But according to Gilbert, Jane’s biggest confrontation was with the crazy Bertha Mason. In Gilbert’s eyes Mason represents Jane’s alter ego; the angry, violent part of Jane kept suppressed by Jane. Gilbert correlates behavior between Jane and Bertha. Jane raving mad at being locked in the red room, Bertha howling and snarling in her prison on the third floor. Jane pacing to relieve stress, Bertha running back and forth on all fours. Whenever Jane is feeling anger Bertha appears. This is an interesting argument made by Gilbert. It seems she is saying that we all have a dark half, and Bertha is like a fantasy person for Jane, able to act out in ways most people never could.

The Thornfield Hall story is dominated by Rochester. Rochester represents Thornfield Hall in a human form: Large, hard and stern, obtrusive and dominating. Just as navigating the largeness of the house becomes a problem for Jane, so does Jane have a problem becoming an equal with Rochester. Rochester has much more experience than Jane and that gives him an advantage. He knows things Jane does not, he’s been in love and felt lust. When he has these feelings, he knows better than Jane what do with them.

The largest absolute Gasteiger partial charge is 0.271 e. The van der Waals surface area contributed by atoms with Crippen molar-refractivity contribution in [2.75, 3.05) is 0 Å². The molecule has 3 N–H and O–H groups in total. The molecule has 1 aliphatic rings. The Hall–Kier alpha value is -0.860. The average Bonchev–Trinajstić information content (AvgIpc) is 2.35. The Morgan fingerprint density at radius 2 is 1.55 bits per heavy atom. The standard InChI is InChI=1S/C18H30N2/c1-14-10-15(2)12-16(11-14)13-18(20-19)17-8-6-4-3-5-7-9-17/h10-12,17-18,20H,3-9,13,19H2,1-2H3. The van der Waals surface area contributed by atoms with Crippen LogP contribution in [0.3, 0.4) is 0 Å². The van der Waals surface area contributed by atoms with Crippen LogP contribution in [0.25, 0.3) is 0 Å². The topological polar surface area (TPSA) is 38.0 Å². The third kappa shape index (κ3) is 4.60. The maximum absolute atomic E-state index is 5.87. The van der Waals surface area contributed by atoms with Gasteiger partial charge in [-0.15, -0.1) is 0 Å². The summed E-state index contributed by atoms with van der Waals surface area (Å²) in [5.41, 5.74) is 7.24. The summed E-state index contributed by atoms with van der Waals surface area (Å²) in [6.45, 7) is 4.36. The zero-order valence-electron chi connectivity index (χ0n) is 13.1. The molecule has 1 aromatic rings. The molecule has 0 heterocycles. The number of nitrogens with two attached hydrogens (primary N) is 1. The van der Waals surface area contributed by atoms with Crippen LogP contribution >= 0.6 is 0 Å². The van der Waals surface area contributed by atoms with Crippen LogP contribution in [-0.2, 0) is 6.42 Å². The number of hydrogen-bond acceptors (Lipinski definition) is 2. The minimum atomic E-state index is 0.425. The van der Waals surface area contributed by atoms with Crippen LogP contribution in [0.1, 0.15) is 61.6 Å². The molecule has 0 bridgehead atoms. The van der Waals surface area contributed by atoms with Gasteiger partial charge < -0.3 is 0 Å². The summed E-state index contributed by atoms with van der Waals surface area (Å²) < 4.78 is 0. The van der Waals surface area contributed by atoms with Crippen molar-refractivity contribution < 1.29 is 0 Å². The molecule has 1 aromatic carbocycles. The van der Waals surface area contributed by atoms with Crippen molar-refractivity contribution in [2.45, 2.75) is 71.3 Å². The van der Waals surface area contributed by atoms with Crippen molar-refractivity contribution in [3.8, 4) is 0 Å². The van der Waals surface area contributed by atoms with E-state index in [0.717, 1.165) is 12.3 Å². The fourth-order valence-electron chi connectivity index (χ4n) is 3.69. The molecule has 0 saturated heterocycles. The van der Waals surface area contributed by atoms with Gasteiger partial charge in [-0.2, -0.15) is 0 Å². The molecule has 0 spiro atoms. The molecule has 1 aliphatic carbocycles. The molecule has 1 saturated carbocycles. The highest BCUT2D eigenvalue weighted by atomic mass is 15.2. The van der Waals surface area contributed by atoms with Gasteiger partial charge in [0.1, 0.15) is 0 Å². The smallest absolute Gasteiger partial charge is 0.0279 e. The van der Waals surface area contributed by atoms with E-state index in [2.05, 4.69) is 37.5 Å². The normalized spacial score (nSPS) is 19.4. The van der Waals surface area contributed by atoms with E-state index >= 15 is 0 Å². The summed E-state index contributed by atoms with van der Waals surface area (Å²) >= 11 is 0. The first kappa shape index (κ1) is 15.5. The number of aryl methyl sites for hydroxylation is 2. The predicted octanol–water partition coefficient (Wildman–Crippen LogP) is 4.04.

I feel the arguments made by Gilbert are good ones, and I also believe she fits into my criteria. Her diagnosis of Rochester’s sexual power over Jane is something only a close reading could demonstrate. Gilbert didn’t fully develop her idea of the female Bildungsroman, but that is because Gilbert saw Bertha Mason as the most important story within the novel. Gilbert equating Jane’s repressed anger with Bertha’s actions demonstrates the fourth of my criteria for a good critical reading: that of being able to see how different parts of a book may counter or coincide with other parts of the book.

I think you have some very interesting ideas about reading and the different reasons why people read.  I think though that the paper needs to focus more on the kind of critical writing Gilbert does—and how we might find a way to evaluate it.  There is a good bit of summary about the Gilbert article too—I’d work on cutting some of that down and pointing out ways in which Gilbert’s piece is either good or flawed.

C+